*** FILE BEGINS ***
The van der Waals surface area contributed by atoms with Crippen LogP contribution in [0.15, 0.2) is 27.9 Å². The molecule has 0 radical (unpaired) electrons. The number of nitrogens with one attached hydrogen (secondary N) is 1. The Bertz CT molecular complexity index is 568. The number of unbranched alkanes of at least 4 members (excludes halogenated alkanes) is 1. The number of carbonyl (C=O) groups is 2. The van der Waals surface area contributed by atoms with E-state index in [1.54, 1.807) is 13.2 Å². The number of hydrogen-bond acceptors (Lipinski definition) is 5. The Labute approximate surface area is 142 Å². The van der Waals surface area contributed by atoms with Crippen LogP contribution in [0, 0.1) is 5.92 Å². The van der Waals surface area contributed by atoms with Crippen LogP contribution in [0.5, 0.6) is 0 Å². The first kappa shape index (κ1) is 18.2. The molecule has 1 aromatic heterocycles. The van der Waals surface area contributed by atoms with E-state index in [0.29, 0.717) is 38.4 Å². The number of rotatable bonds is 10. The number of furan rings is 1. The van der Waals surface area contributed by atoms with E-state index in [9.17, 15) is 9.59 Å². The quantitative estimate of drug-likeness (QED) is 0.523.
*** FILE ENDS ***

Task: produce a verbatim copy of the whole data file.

The van der Waals surface area contributed by atoms with Crippen LogP contribution in [0.15, 0.2) is 27.9 Å². The molecule has 0 radical (unpaired) electrons. The number of nitrogens with one attached hydrogen (secondary N) is 1. The Bertz CT molecular complexity index is 568. The number of unbranched alkanes of at least 4 members (excludes halogenated alkanes) is 1. The number of carbonyl (C=O) groups is 2. The van der Waals surface area contributed by atoms with E-state index in [1.54, 1.807) is 13.2 Å². The number of hydrogen-bond acceptors (Lipinski definition) is 5. The Labute approximate surface area is 142 Å². The van der Waals surface area contributed by atoms with Crippen LogP contribution in [0, 0.1) is 5.92 Å². The van der Waals surface area contributed by atoms with Crippen LogP contribution in [0.5, 0.6) is 0 Å². The first kappa shape index (κ1) is 18.2. The molecule has 1 aromatic heterocycles. The van der Waals surface area contributed by atoms with E-state index in [0.29, 0.717) is 38.4 Å². The number of rotatable bonds is 10. The number of furan rings is 1. The van der Waals surface area contributed by atoms with E-state index in [9.17, 15) is 9.59 Å². The quantitative estimate of drug-likeness (QED) is 0.523.